News and Events
Our Grand Opening: September 10
After a long and arduous move, the Museum of Printing will open on Saturday, September 10th. The Museum will be open Sunday, the 11th, and the entire week that follows, from 10am to 3pm every day.
To celebrate this momentous event, admission will be free for all.
Type Sales are scheduled for September 24 and November 19, but our store has been greatly expanded and is open every Saturday, 10am to 3pm.
The Museum of Printing is now at 15 Thornton Ave, Haverhill, MA.
From the south: I-495 North to Exit 49. Turn left on River Rd./Route 110, go over 495 to first left, Thornton Avenue, then 100 yards up the hill to driveway on left.
From the north: I-495 South to Exit 49. At exit, turn left on River Rd./Route 110 and immediate right on Thornton Avenue, then 100 yards up the hill to driveway on left.
History of Type Lecture
Saturday, November 5, 2016, 1:00pm – 3:30pm
From Gutenberg to Zuckerberg, RIT Professor Frank Romano details the rich history of typography over the ages. He answers such questions as “Who invented the serif?” and “Who invented the lowercase?” among many others. Discover Napoleon’s relationship with the Courier typewriter font and how italic type helped to invent the Renaissance.
New Building Update
We are in possession of the new (well, new to us) building in Haverhill — 15 Thornton Avenue, Haverhill, MA 01832, to be exact [map]. Renovations are underway to make this a world class printing museum — and we have visited many throughout the world to compare and inspire. We’re currently replacing the 40 year old linoleum with richer, feet-easy materials. A wall has to come down to give us better flow and an expanded store. View our progress >
The Inland Printer
The most current, up-to-date printing technology — 132 years ago.
The Inland Printer was the longest published printing magazine in the United States. First published in October 1884 and still published on a limited basis “It may have been the first magazine to use a different cover illustration on every issue,” according to MagazineArt.org .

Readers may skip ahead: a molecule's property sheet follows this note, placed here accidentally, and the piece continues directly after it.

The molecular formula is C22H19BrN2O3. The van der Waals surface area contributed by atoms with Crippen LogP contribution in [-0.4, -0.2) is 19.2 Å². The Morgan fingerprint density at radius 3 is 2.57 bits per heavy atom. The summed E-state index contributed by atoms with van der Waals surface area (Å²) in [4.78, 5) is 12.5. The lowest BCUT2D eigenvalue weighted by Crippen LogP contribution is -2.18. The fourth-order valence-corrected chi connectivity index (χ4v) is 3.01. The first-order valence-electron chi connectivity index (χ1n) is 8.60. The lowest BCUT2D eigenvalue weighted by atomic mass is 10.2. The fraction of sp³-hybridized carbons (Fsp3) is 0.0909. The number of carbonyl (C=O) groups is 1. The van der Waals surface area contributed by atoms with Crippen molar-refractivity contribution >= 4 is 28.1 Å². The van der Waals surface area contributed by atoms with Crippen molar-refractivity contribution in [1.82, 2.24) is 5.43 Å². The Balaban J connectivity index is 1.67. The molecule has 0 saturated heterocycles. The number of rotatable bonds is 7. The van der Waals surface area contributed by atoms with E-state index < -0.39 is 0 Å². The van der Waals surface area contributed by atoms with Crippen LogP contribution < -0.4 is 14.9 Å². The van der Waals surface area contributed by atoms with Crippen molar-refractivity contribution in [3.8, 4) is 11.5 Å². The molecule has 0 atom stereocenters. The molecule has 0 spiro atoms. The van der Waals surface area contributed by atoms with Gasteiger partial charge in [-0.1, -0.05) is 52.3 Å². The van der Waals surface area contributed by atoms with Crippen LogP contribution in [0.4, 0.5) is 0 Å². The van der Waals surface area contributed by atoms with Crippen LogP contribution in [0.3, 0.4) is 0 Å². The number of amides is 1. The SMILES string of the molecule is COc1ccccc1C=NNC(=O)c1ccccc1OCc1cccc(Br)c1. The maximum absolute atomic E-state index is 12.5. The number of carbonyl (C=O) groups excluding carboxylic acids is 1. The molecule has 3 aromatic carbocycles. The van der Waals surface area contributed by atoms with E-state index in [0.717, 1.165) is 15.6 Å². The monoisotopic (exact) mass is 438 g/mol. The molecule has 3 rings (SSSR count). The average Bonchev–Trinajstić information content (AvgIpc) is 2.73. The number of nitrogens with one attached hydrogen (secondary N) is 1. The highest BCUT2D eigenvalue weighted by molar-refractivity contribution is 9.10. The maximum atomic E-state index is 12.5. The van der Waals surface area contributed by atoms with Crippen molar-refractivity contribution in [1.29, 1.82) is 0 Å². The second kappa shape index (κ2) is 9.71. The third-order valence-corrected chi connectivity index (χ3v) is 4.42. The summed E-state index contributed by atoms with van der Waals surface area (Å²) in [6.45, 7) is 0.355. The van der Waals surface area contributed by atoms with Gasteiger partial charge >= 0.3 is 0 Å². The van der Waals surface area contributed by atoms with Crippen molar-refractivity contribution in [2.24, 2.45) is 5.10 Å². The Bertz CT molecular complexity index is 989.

See in industry in all its letterpress glory in the complete second edition from November 1884 here (view or download pdf, 14.9 MB).
Anatomy of ATF Type
What is a Type Foundry? A company that makes type.
One of the foremost in the US was American Type Foundries (ATF), founded in 1892 when 23 independent type foundries consolidated. These foundries were brought together for several reasons, one being that the Linotype, which produced a line of type, was introduced a few years earlier and was cutting into the sales of hand set type. Another was that the type produced by the various foundries was not systematic — point sizes and baselines varied between companies.
Remembering Hermann Zapf (Nov. 8, 1918 – June 4, 2015)
Hermann Zapf was the preeminent worldwide typeface designer and calligrapher who lived in Darmstadt, Germany. He was married to calligrapher and typeface designer Gudrun Zapf von Hesse. His typefaces include Palatino and Optima.
I first met him in 1960. I was the mail boy at the Mergenthaler Linotype Company in Brooklyn, NY and was delivering the mail to his cubicle on the 8th floor. He was adapting Palatino for the Linofilm. One day I got up the nerve to ask “Mr Zapf, what do you do?” He replied, “I correct the errors of my youth.” For example, the lowercase y had a curved calligraphic descender. He straightened it out. Those who stole Palatino from the hot metal version had something different from those who stole it from the phototypesetting version.
Download our Letterpress Presses poster (pdf, 1.8 MB)
Download our Image Carrier Poster (pdf, 684 KB)
The Museum of Printing is supported in part by grants from Boxford, Georgetown, Groveland, Haverhill & Merrimack Cultural Councils, local agencies which are supported by the Massachusetts Cultural Council, a State Agency.Top ↑